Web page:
How long did The Residences of Mandarin Oriental take to build?
We spent four and a half years of our lives working on this. You get intimately involved with projects of this magnitude, and it was so fast-tracked. It was just an amazing project, like being on a giant roller coaster.
What was your major design influence for the interiors?
I think it was the view. Plus, the building was an odd shape. We had to fit a lot of different types of floor plans within the shape. It was challenging.
The kitchen exemplifies the warm, contemporary design.
What were some of the concessions that you had to make because of the shape?
When you’re offering tenants a product, and it’s a luxury product, you have to make sure that all of the components are pretty much equal, even though it might be arranged differently, i.e., your bathroom finishes, basic sizes have to run the same; your kitchens might expand or contract, but the same type of system has to be made available for each tenant, so they feel that they’re buying a piece of that dream they saw at the showroom. And that’s a little bit of a challenge. It’s like fitting a lot of things into a very unusual box. It was so exciting, because it was the first nongaming property on the Strip of that caliber, and it has a distinctly modern, urban atmosphere with kind of a Zen feeling.
There is a overwhelming sense of calm when you walk in the hotel and the residential space …
That’s exactly the first thing I wanted was a haute couture meets Zen. I wanted to be able to provide the sensuality and the special kind of services that the Mandarin Oriental offers, but in the residential component, and I think that we accomplished that by designing a peaceful kind of oasis, a departure from everything else that’s in Vegas. I think we did it by using the natural palette, even though you have this bright red painting when you walk in, it still fits. Most contemporary design can sometimes be cold, hard-edged, and we avoided those obvious touchstones by surrounding it with softer textures and warm wood tones. The palette expresses a general quiet mood.
What are your favorite design nuances?
I love the little valet door at each entryway. A lot of people don’t even notice it, which is a good thing. For me, that’s the best thing. You could just order some groceries, or your dry cleaning, or have your suit pressed, or call the pharmacy, whatever, and it’s delivered there and you never have to talk to anybody. If you want to be in your pajamas, you wouldn’t have to get dressed to go to the door. Not like a traditional hotel or condo hotel. I love that about it.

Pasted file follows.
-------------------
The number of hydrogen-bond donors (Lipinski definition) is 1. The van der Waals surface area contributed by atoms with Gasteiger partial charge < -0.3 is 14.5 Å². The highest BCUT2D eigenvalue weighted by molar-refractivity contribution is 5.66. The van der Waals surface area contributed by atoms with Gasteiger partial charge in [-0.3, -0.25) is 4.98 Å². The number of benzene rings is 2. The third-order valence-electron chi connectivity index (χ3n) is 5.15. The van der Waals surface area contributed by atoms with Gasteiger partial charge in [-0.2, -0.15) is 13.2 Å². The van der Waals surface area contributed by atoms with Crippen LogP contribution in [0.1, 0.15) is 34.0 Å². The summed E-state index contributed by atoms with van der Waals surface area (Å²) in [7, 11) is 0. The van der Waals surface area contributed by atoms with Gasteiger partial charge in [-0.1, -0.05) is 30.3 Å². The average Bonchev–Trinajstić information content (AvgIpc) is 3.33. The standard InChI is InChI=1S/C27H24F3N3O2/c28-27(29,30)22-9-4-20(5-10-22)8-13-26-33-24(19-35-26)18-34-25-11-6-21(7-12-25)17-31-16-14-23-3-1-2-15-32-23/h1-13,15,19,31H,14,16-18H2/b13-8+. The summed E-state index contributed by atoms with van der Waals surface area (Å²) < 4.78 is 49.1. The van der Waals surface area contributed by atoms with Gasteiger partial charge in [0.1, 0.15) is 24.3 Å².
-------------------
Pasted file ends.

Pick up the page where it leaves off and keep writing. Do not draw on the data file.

Have you designed a residential component within a hotel before?
Yes, we have. The Fairmont in Vancouver, British Columbia, was a similar kind of contemporary, urban destination, right across from the convention center. And then, kind of on the polar opposite, with the same kind of complex issues, we worked on the Ritz-Carlton. That’s a different kind of property because the hotel maintains the condos. These are private residences, but they have the same services as a hotel.
What are some of the options available to owners?
We offer three packages, the Majestic Pearl, the Sovereign Jade and the Imperial Orchid. Those are the basic three packages. I have these pearl earrings, and they broke and they’re different shapes, and I thought, oh my God, those are the perfect palette: Majestic Pearl. Then the Sovereign Jade, I actually had gone to China for another project, but we saw some wonderful raw jade. Raw jade is so beautiful. There’s all different shades of jade—people probably don’t know that it comes in oyster, and amber and brown and greens. The idea of Sovereign Jade was a great name, and that was the inspiration. And orchids, you can find an orchid in my office every day of the week. That’s my favorite flower. I have them in my home, I have them in my office as you first come in, and I have them in my private office. And then in the penthouses, which are the upgraded packages, they have three different plans. They have Splendid Sunrise, Celestial Clouds and Royal Sunset, and how we came up with the names for those was basically we thought, here you are inside this incredible building, and you’re just up in the clouds.
What are you currently working on?
Right now we’re working on a brand new project in Tucson, Ariz. It’s a 525-room Sheraton with a convention center. We’re very happy to be involved in it because not a lot of new projects are being built. So that’s kind of exciting, and it’s exciting to bring to the city of Tucson. We also have a five-star resort in Abu Dhabi and some private high-end residential projects for clients.